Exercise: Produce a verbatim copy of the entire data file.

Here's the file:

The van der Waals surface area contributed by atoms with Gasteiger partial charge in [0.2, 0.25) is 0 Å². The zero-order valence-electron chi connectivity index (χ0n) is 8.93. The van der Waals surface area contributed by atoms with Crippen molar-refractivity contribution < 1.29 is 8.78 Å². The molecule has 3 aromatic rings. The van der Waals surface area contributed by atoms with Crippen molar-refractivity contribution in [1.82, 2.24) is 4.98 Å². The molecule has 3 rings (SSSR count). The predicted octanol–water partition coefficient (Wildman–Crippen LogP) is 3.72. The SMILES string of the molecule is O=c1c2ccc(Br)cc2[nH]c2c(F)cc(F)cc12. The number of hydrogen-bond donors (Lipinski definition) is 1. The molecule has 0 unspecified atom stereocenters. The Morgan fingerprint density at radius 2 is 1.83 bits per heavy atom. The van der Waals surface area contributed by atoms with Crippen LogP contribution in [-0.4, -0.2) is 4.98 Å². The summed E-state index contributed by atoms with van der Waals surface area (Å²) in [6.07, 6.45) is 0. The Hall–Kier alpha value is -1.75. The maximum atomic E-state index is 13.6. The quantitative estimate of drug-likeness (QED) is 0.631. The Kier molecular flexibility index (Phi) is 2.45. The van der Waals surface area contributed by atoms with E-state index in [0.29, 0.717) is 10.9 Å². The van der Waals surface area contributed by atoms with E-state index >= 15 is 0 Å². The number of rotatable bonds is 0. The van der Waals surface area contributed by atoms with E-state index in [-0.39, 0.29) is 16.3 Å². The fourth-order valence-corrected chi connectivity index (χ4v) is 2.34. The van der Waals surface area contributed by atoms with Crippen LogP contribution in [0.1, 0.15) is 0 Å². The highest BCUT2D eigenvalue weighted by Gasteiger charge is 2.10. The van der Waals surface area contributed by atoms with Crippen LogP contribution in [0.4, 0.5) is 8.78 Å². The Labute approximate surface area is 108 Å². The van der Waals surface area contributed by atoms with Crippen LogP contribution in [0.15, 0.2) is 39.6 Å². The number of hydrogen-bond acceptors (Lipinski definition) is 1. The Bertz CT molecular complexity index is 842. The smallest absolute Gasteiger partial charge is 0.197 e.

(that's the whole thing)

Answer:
The van der Waals surface area contributed by atoms with Gasteiger partial charge in [0.2, 0.25) is 0 Å². The zero-order valence-electron chi connectivity index (χ0n) is 8.93. The van der Waals surface area contributed by atoms with Crippen molar-refractivity contribution < 1.29 is 8.78 Å². The molecule has 3 aromatic rings. The van der Waals surface area contributed by atoms with Crippen molar-refractivity contribution in [1.82, 2.24) is 4.98 Å². The molecule has 3 rings (SSSR count). The predicted octanol–water partition coefficient (Wildman–Crippen LogP) is 3.72. The SMILES string of the molecule is O=c1c2ccc(Br)cc2[nH]c2c(F)cc(F)cc12. The number of hydrogen-bond donors (Lipinski definition) is 1. The molecule has 0 unspecified atom stereocenters. The Morgan fingerprint density at radius 2 is 1.83 bits per heavy atom. The van der Waals surface area contributed by atoms with Crippen LogP contribution in [-0.4, -0.2) is 4.98 Å². The summed E-state index contributed by atoms with van der Waals surface area (Å²) in [6.07, 6.45) is 0. The Hall–Kier alpha value is -1.75. The maximum atomic E-state index is 13.6. The quantitative estimate of drug-likeness (QED) is 0.631. The Kier molecular flexibility index (Phi) is 2.45. The van der Waals surface area contributed by atoms with E-state index in [0.29, 0.717) is 10.9 Å². The van der Waals surface area contributed by atoms with E-state index >= 15 is 0 Å². The number of rotatable bonds is 0. The van der Waals surface area contributed by atoms with E-state index in [-0.39, 0.29) is 16.3 Å². The fourth-order valence-corrected chi connectivity index (χ4v) is 2.34. The van der Waals surface area contributed by atoms with Crippen LogP contribution in [0.1, 0.15) is 0 Å². The highest BCUT2D eigenvalue weighted by Gasteiger charge is 2.10. The van der Waals surface area contributed by atoms with Crippen LogP contribution in [0.4, 0.5) is 8.78 Å². The Labute approximate surface area is 108 Å². The van der Waals surface area contributed by atoms with Crippen LogP contribution in [0.15, 0.2) is 39.6 Å². The number of hydrogen-bond acceptors (Lipinski definition) is 1. The Bertz CT molecular complexity index is 842. The smallest absolute Gasteiger partial charge is 0.197 e.